Wednesday, April 30, 2008

Friday, April 25, 2008

Earth Day


Today was international Earth Day and to celebrate we organized activities in Cabricán’s library. Children in primary school participated in a picture drawing contest, and those in secondary made clothes out of trash. The idea was to foment the practice of throwing trash away in its proper place and to raise awareness of the destruction of the environment. Several people gave speeches, we played videos on global warming and Andrea Pérez (Art Corps), Esben and I were judges of the contests. Unfortunately, I think there was a little to much focus on the contests and not enough on Earth Day, but I have next year to perfect and, on the bright side, Esben who works in the forestry office in the Muni is trying to plan activities for Tree Day on May 22.

Electric Slide


Plumbing is primitive in Guatemala, which may explain why I have to flush my toilet twice to get it to drain, my shower requires plunging after every use, the bathroom has a strange odor that never leaves, and the sink leaks. However, the scariest part about the bathroom for most foreigners is that water is heated by a “calentador,” a small contraption attached to the pipe which heats the water with electricity. Contrary to what we all learned in school, water and electricity mix. Due, I suppose, to the average height in Guatemala, I have to duck under my showerhead which means I am knocking into it on a regular basis. This makes me wonder if smacking my head into the calentador will one day result in a new form of the electric slide.



Peace Corps gives you lengthy advice to avoid amoebas, bacterial infections and other nonsense, including: boiling your water, washing your produce with bleach water, peeling or boiling vegetables, brushing your teeth with bottled water and avoiding street food. While I can adhere to most of these precautions, street food is something I haven’t been able to avoid. Three tacos for Q10 on your way home from a bar is hard to resist, and Q2 chuchitos when stuck in a cola are a godsend. Having indulged in just about every street food offered, I was beginning to think that I had worked up a resistance to these illnesses… Alas, this was not the case.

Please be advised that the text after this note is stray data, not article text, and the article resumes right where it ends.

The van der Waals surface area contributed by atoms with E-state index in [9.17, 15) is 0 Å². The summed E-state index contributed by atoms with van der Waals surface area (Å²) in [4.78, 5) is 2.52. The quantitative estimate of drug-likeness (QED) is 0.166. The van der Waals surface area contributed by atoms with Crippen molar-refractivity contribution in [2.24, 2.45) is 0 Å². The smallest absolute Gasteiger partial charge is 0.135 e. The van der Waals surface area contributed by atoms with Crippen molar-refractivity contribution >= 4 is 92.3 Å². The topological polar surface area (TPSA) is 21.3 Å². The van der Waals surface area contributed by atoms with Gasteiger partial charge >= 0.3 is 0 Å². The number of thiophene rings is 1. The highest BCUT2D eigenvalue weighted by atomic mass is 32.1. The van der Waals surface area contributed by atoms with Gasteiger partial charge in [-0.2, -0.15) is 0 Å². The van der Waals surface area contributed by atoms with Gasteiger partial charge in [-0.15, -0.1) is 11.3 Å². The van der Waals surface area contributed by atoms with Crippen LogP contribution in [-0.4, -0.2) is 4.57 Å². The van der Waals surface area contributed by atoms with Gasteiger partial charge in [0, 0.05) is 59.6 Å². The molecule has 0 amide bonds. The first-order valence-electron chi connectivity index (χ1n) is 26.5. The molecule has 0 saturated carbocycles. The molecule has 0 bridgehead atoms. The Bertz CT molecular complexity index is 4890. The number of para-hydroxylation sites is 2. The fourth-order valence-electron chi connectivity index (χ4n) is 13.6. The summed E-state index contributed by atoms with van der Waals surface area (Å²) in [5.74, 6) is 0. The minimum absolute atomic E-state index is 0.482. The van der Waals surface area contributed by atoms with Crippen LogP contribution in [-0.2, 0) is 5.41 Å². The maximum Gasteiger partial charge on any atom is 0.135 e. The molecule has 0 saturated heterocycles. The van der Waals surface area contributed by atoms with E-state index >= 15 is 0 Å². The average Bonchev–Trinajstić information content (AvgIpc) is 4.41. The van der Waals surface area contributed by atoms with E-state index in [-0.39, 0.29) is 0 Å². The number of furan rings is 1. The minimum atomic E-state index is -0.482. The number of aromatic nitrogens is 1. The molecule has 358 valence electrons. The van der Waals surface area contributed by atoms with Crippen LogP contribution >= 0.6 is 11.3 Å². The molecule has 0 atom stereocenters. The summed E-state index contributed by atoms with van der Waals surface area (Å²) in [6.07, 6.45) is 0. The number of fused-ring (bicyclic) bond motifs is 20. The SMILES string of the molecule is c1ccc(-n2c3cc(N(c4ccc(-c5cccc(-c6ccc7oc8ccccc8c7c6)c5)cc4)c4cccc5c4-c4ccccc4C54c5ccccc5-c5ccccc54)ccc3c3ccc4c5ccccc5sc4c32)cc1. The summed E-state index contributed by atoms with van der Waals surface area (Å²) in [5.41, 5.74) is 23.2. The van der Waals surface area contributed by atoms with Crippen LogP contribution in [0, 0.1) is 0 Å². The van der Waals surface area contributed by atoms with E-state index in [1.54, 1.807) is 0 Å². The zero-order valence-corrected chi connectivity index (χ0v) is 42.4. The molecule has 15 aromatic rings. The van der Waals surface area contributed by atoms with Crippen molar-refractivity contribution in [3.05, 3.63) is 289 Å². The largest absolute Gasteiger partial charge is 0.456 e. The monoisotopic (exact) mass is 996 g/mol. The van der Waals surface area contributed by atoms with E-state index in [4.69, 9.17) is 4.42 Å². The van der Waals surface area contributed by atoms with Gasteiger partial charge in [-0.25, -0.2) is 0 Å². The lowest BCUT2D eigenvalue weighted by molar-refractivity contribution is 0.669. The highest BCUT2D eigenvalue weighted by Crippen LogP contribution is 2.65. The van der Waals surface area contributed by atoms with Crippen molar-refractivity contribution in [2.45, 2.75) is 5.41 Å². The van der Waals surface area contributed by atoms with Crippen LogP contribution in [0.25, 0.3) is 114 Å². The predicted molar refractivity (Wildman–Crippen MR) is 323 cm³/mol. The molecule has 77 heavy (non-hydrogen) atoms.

I discovered much to my chagrin this Wednesday, that I have a serious case of amoebas. After spending most of Monday and all of Tuesday in misery rushing from my bed to the toilet (I’ll spare you the gory details), I finally worked up the courage to risk the two and a half hour bus ride into Xela to get things checked out. I had delayed in the hope that things would improve on their own, and because they rarely find anything to treat in the tests anyway. However, since the next two weeks are packed full of activities that I have to attend: Earth Day, AIDS training, and a Fundamentos teacher training in Cabricán, I really didn’t have a choice. Now, on the road to recovery, I am chugging three liters of Gatorade a day and starting a month long treatment to rid me of these pesky critters.

While I will definitely be taking more precautions in the future, I doubt that this week’s pain is enough to make me give up the delicacies of street food. I can’t even prove I got them from street food in the first place. Even though I ate some over the weekend, it appears from the size of the infection, they were sitting latently in my stomach for quite a while before they decided to flare up this week.



Asphalt reached Cabricán yesterday. Celebrated with much fanfare (complete with a marimba band) the newly paved road means the end to traveling down dirt roads… if you are headed in the direction of Sibilia. Unfortunately, most buses take the route through Sija, which means the road is only paved until the next municipality of Huitan and then it is dirt again for the next hour until Sija. On the bright side, they have gravel down on most of this route now, which means (hopefully) it will be paved shortly.